Circular RNAs and their associations with breast cancer subtypes
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Asha A. Nair1, Nifang Niu2, Xiaojia Tang1, Kevin J. Thompson1, Liewei Wang3, Jean-Pierre Kocher1, Subbaya Subramanian4, Krishna R. Kalari1
1Department of Health Sciences Research, Mayo Clinic, Rochester, MN, USA
2Division of Genomic and Molecular Pathology, University of Chicago, Chicago, IL, USA
3Department of Pharmacology, Mayo Clinic, Rochester, MN, USA
4Division of Basic and Translational Research, University of Minnesota, Minneapolis, MN, USA
Krishna R. Kalari, email: Kalari.Krishna@mayo.edu
Subbaya Subramanian, email: firstname.lastname@example.org
Keywords: circular RNA, circ-seq, breast cancer, molecular subtypes, proliferation
Received: February 23, 2016 Accepted: October 29, 2016 Published: November 05, 2016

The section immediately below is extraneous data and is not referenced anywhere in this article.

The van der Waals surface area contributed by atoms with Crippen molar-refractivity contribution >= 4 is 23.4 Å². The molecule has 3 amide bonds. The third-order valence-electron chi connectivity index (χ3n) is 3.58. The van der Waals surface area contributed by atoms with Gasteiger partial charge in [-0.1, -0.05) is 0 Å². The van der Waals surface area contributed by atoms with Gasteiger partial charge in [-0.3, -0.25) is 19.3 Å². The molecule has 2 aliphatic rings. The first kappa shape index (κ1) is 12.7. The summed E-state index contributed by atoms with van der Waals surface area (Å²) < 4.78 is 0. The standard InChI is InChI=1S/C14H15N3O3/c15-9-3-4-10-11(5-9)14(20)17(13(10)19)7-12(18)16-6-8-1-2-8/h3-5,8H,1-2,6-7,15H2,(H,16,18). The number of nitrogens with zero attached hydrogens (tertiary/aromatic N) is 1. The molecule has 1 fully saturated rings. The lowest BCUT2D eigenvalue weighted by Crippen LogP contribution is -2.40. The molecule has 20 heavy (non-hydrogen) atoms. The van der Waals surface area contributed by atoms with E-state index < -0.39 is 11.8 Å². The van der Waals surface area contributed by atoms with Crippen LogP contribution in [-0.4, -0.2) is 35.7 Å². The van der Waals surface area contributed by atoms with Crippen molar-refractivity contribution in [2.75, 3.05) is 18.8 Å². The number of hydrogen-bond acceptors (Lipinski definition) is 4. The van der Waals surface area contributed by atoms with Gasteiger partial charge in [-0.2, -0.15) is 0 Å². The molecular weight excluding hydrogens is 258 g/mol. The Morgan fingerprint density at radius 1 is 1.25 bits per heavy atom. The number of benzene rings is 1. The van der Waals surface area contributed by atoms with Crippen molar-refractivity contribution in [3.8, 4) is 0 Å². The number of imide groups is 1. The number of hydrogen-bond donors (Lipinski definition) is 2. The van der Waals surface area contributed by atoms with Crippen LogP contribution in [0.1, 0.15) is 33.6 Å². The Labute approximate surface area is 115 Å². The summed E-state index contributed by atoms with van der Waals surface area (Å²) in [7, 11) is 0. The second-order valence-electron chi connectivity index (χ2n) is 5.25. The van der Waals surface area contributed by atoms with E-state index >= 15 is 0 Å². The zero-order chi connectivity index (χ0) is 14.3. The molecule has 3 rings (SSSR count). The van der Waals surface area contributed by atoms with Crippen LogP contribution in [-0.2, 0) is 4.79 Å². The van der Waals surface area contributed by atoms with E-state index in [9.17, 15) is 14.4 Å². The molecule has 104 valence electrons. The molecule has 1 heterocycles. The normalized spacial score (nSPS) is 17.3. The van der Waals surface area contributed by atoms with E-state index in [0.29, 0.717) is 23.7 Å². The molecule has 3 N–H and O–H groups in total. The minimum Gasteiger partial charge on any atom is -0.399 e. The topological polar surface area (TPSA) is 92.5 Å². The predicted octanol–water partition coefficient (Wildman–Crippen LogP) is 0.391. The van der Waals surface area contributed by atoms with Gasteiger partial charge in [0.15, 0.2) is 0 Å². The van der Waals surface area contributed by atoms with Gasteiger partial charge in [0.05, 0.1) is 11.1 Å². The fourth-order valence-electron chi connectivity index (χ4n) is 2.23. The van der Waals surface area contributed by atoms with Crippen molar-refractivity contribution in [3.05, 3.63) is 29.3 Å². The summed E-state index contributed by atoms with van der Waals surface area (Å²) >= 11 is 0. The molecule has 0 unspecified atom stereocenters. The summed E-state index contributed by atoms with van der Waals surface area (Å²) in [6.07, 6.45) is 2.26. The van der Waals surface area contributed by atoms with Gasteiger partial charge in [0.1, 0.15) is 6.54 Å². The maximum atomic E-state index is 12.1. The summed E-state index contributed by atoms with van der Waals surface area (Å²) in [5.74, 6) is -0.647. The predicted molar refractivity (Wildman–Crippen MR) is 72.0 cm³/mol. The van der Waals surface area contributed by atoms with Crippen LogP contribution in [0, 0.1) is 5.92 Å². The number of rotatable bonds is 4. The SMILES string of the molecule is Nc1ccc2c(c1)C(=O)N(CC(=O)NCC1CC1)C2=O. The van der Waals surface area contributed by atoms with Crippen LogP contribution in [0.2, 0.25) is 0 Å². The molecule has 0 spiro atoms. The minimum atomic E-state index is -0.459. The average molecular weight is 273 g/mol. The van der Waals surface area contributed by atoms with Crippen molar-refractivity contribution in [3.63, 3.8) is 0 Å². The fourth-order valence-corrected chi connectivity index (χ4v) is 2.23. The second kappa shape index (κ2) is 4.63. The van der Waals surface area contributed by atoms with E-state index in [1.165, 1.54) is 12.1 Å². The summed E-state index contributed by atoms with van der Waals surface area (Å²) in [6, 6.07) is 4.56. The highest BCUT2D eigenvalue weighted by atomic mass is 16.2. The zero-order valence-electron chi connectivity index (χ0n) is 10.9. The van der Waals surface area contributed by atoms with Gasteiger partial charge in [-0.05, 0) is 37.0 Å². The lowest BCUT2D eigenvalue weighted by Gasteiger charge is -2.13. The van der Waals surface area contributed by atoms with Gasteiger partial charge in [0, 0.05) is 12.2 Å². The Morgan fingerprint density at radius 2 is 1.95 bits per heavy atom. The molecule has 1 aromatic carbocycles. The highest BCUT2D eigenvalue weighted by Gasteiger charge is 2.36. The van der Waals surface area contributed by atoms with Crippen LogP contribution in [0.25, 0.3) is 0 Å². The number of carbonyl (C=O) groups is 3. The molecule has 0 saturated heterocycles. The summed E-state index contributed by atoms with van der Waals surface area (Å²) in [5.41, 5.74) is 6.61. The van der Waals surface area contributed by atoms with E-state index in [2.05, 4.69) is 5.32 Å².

Circular RNAs (circRNAs) are highly stable forms of non-coding RNAs with diverse biological functions. They are implicated in modulation of gene expression thus affecting various cellular and disease processes. Based on existing bioinformatics approaches, we developed a comprehensive workflow called Circ-Seq to identify and report expressed circRNAs. Circ-Seq also provides informative genomic annotation along circRNA fused junctions thus allowing prioritization of circRNA candidates. We applied Circ-Seq first to RNA-sequence data from breast cancer cell lines and validated one of the large circRNAs identified. Circ-Seq was then applied to a larger cohort of breast cancer samples (n = 885) provided by The Cancer Genome Atlas (TCGA), including tumors and normal-adjacent tissue samples. Notably, circRNA results reveal that normal-adjacent tissues in estrogen receptor positive (ER+) subtype have relatively higher numbers of circRNAs than tumor samples in TCGA. Similar phenomenon of high circRNA numbers were observed in normal breast-mammary tissues from the Genotype-Tissue Expression (GTEx) project. Finally, we observed that number of circRNAs in normal-adjacent samples of ER+ subtype is inversely correlated to the risk-of-relapse proliferation (ROR-P) score for proliferating genes, suggesting that circRNA frequency may be a marker for cell proliferation in breast cancer. The Circ-Seq workflow will function for both single and multi-threaded compute environments. We believe that Circ-Seq will be a valuable tool to identify circRNAs useful in the diagnosis and treatment of other cancers and complex diseases.
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